Ringworm is not a worm at all, but actually a fungal infection.
There are three main types, two that affect animals and one that only usually causes problems in humans (such as athlete's foot).
Unfortunately, the most common form, called Microsporum, can be spread from animals to humans.
It is spread through direct or indirect contact, such as a brush or blanket that touched the affected areas.
Though most healthy dogs don't carry ringworm spores on their skin or fur, spores from an infected pet can attach to the animal's environment and live for more than a year and a half.
Symptoms of ringworm in dogs include scaly bald patches, mainly around the head, ears and tail, which can also appear red and raised.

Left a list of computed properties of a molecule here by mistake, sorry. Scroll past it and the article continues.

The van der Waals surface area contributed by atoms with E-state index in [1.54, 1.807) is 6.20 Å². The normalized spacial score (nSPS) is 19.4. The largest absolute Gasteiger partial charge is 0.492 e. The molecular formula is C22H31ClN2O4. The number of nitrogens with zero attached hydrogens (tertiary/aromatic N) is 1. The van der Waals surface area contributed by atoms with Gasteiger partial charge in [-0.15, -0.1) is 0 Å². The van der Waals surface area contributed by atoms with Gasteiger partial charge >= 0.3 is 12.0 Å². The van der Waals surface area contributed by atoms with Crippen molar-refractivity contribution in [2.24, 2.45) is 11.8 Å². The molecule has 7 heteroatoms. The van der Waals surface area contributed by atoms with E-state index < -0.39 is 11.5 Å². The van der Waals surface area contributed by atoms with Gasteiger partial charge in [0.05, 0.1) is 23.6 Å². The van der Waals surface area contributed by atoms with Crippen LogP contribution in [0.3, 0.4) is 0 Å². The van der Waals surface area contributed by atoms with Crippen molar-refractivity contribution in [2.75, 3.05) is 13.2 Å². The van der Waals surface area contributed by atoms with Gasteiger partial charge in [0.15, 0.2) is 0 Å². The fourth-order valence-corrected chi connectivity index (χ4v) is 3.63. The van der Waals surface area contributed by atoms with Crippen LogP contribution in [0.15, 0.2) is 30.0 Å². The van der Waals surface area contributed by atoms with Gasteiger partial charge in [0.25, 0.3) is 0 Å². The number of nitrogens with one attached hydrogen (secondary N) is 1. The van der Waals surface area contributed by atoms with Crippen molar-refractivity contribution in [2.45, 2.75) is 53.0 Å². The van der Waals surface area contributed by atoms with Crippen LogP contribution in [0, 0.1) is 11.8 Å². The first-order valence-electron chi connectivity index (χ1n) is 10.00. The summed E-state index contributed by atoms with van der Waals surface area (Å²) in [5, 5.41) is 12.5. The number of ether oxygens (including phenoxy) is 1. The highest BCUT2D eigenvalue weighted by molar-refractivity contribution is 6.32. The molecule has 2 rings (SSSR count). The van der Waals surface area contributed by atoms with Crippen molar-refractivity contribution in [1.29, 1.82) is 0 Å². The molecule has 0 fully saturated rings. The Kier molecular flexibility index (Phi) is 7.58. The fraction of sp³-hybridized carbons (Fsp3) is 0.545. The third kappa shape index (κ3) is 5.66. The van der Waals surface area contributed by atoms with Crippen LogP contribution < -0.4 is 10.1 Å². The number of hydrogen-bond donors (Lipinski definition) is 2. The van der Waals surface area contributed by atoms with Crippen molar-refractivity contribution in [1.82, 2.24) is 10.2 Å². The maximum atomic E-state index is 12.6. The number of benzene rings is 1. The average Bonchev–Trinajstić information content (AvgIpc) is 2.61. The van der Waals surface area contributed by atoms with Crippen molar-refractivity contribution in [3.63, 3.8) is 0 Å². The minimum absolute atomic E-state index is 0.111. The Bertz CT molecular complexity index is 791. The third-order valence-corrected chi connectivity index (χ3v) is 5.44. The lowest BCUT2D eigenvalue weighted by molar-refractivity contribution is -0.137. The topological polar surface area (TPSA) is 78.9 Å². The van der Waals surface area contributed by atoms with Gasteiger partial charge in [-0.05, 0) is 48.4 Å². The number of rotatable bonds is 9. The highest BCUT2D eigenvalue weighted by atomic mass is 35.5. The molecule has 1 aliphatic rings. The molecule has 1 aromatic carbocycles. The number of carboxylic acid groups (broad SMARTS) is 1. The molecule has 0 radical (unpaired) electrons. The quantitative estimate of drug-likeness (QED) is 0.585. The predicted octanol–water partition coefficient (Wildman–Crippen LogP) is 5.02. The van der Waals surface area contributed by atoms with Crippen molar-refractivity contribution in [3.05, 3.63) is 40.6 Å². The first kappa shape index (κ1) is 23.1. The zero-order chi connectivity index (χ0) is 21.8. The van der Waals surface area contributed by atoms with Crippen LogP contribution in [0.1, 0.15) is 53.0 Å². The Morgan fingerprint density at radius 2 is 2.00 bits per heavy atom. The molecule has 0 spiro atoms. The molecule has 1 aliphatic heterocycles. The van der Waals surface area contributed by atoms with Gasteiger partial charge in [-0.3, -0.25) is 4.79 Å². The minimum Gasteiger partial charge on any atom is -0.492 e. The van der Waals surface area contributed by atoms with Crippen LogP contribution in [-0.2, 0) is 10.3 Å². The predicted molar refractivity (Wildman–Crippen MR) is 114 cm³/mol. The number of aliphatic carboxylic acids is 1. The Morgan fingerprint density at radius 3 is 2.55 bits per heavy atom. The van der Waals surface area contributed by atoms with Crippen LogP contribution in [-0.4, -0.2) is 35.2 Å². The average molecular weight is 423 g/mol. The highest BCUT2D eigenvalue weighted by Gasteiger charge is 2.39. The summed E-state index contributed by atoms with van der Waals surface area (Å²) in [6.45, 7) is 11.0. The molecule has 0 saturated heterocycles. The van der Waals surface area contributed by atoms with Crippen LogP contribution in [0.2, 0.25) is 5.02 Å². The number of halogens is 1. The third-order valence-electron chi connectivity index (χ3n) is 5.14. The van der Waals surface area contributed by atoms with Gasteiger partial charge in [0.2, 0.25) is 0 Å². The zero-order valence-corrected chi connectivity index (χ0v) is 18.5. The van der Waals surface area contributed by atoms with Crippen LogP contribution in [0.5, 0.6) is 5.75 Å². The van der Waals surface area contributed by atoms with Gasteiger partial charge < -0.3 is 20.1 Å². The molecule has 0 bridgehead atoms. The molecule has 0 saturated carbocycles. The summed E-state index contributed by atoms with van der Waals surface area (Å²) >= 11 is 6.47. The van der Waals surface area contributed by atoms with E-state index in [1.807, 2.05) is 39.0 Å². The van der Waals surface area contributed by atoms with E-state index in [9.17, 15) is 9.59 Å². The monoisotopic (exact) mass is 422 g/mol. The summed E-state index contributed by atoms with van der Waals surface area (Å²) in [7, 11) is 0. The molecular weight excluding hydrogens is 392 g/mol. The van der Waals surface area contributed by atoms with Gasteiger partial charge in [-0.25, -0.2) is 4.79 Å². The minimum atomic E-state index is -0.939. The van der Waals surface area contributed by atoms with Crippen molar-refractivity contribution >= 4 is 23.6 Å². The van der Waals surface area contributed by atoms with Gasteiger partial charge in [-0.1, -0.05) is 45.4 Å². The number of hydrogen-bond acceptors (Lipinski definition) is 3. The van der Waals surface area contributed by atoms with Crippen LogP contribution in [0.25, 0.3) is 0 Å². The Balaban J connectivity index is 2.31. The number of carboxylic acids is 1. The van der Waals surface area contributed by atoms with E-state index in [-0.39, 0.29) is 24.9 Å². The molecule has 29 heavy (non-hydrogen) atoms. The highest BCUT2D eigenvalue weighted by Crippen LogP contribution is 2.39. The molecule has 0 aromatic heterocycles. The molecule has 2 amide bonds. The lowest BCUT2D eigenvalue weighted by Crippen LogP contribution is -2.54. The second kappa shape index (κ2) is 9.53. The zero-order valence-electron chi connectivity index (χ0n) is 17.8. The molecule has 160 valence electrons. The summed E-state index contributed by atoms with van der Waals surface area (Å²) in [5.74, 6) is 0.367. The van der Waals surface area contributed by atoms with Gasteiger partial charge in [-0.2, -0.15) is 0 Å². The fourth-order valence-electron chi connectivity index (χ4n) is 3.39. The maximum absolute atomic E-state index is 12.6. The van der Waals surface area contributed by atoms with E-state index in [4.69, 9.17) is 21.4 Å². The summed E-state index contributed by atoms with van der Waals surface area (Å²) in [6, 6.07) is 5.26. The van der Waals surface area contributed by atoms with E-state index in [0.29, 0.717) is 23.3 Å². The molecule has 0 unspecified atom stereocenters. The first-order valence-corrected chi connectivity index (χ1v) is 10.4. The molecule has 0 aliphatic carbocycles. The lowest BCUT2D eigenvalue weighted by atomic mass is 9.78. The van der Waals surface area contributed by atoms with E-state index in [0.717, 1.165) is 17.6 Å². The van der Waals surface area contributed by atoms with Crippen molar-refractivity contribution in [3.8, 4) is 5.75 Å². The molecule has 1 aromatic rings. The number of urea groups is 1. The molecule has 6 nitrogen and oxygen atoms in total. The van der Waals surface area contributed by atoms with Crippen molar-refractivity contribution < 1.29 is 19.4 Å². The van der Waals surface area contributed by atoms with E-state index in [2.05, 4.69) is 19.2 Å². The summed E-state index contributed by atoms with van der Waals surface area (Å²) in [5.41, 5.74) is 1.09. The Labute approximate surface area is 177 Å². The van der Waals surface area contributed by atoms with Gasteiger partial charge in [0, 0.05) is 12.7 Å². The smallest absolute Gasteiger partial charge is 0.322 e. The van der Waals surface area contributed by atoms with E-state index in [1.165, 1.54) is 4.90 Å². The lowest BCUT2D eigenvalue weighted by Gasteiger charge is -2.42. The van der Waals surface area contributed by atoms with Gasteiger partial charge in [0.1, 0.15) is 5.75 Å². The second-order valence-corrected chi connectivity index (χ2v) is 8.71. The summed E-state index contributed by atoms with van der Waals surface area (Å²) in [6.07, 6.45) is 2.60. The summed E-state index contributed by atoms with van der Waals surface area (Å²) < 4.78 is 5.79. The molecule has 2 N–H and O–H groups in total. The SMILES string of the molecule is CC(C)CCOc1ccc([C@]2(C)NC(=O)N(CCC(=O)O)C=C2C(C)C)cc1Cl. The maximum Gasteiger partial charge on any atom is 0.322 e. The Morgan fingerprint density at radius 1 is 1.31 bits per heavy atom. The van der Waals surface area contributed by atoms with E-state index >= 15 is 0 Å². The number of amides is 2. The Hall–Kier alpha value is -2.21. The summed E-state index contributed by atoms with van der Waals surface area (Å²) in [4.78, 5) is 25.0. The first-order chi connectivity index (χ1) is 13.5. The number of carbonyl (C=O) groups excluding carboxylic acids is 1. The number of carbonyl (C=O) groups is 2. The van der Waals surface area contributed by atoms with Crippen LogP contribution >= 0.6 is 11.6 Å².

Though they may appear to be so, the patches are usually not actually itchy, but they will "expand" as the innermost area heals and the outermost areas become infected.
A vet will probably diagnose ringworm by using a special black light called a "wood's lamp.
" Certain species of the virus will glow a fluorescent color under this lamp.
Another common way to diagnose ringworm is to do a culture on a sample of the scaly, bald skin.
Luckily, most small, isolated ringworm spots on dogs will heal themselves within several months.
To expedite the process, make sure the infected area is constantly dry, cool and clean.
You can even wrap the area with gauze to make sure sunlight doesn't help aid the fungi's growth.
For more severe cases, daily anti-fungal creams can help alleviate irritation.
For the most serious cases, an anti-fungal shampoo or dip is recommended.